Q: Can a managed services model provide firms the cost savings they think it will?

SM: I truly believe it can. As mentioned earlier, it depends on the value system of the law firm. If the law firm recognizes the value of the services its litigation/practice support department renders is the same or better than the value of the services provided by an external service provider, then it is a no-brainer. Regardless of how the law firm chooses to deal with the costs associated with managed services, the savings can be measured in dollars, overhead, risk associated with managing client data and the burden it has on the internal IT department.

Q: Can you provide a few tangible examples of where cost savings can be seen?

SM: Yes, in areas such as storage fees (live, offline, disaster recovery systems and backups), labor (personnel, database administrators [DBAs], IT hours), maintenance and upgrades of storage fees and maintenance and upgrades of hardware fees.

Q: Can you predict the IT departments’ reaction to a decision to utilize a managed services provider to take over the infrastructure and storage needs of a practice support department?

SM: You would be surprised as most IT departments I know would welcome the solution. It means one less headache for IT to manage and certainly one less set of data to ensure is available should a disaster occur.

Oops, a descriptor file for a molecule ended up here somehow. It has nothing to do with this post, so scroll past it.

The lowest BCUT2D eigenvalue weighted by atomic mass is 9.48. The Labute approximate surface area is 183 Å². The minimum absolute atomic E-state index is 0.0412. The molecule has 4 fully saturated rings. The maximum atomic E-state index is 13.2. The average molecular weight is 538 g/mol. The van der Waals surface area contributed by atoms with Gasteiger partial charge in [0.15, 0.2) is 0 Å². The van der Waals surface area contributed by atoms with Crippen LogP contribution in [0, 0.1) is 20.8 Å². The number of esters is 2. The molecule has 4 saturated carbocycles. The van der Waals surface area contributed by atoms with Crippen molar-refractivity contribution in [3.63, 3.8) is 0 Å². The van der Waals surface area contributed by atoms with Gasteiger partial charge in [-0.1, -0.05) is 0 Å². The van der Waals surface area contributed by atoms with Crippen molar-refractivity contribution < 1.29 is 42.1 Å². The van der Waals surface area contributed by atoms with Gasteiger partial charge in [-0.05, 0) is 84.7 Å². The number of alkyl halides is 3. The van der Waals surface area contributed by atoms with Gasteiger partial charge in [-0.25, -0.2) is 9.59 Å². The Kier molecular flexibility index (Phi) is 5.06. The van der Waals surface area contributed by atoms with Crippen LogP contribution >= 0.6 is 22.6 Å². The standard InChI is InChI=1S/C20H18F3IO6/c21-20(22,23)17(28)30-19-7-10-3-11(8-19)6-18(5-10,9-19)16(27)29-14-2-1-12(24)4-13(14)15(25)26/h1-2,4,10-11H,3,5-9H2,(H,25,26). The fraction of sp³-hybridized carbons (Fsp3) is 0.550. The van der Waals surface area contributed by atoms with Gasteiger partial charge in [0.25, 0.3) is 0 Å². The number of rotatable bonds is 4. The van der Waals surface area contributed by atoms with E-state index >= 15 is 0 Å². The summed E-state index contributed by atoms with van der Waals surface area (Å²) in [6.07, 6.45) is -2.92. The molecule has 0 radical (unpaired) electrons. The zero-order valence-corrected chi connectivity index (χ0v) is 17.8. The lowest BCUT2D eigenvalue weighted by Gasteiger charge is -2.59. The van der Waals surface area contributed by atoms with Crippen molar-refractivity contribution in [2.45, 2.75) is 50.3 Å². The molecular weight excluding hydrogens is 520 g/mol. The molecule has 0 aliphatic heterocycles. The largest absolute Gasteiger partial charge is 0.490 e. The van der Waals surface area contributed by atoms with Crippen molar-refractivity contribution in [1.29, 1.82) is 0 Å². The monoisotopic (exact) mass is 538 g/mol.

Q: Would a managed services contract start at a certain point in time or would the plan include an option to offload all data currently being stored and hosted by the firm?

SM: I envision the plan starting on a go-forward basis at the outset and include legacy data as time and case milestones permit. It would be very difficult to move all data in one fell swoop. Prioritizing the data by most-active to least-active cases, and certainly by data types, such as client original data versus the underlying processed data or hosted data, is the way to approach the challenge. So, a contract can start at any time as long as it speaks to the classifications of data and builds in tiers based on aged data.

Q: Do you believe a managed services model can create an opportunity for a data remediation exercise for dormant data?

SM: Absolutely. After all, as with any data migration, it is an opportunity to perform some spring cleaning. I recommend, if a data disposition plan is not already in place, formalizing one that distinguishes data between dormancy and a closed state. The latter should involve the three options that most vendors will provide to a client. One: destroy. Two: return. Three: maintain at some recurring monthly cost. For the former, this is a good time to look into tiered storage where the secondary storage facility can be used to house dormant data that can be easily restored within a reasonable time.

Q: How will these services be billed back to a client?

SM: The recovery of costs is dependent on the value system each law firm places on its internal eDiscovery services. Some firms build in the cost as a value-add to other billing elements already in place, and yet other law firms have attempted to create a fee arrangement that mimics the service provider industry.

Q: Do you envision a managed services contract including after-hours support?